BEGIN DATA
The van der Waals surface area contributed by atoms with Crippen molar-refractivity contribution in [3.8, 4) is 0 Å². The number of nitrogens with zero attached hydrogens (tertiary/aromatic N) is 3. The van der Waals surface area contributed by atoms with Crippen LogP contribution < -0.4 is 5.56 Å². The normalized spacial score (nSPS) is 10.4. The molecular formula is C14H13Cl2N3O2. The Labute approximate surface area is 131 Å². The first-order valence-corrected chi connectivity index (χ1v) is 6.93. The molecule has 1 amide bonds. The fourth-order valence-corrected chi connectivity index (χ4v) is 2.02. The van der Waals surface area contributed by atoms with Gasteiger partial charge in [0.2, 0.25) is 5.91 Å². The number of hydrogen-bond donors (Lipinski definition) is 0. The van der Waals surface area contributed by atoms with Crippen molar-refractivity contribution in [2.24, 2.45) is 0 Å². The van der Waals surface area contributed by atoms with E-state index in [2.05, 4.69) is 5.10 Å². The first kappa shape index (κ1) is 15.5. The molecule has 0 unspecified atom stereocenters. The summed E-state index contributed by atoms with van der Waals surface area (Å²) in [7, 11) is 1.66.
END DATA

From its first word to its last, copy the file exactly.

The van der Waals surface area contributed by atoms with Crippen molar-refractivity contribution in [3.8, 4) is 0 Å². The number of nitrogens with zero attached hydrogens (tertiary/aromatic N) is 3. The van der Waals surface area contributed by atoms with Crippen LogP contribution < -0.4 is 5.56 Å². The normalized spacial score (nSPS) is 10.4. The molecular formula is C14H13Cl2N3O2. The Labute approximate surface area is 131 Å². The first-order valence-corrected chi connectivity index (χ1v) is 6.93. The molecule has 1 amide bonds. The fourth-order valence-corrected chi connectivity index (χ4v) is 2.02. The van der Waals surface area contributed by atoms with Gasteiger partial charge in [0.2, 0.25) is 5.91 Å². The number of hydrogen-bond donors (Lipinski definition) is 0. The van der Waals surface area contributed by atoms with Crippen molar-refractivity contribution in [2.24, 2.45) is 0 Å². The van der Waals surface area contributed by atoms with E-state index in [2.05, 4.69) is 5.10 Å². The first kappa shape index (κ1) is 15.5. The molecule has 0 unspecified atom stereocenters. The summed E-state index contributed by atoms with van der Waals surface area (Å²) in [7, 11) is 1.66.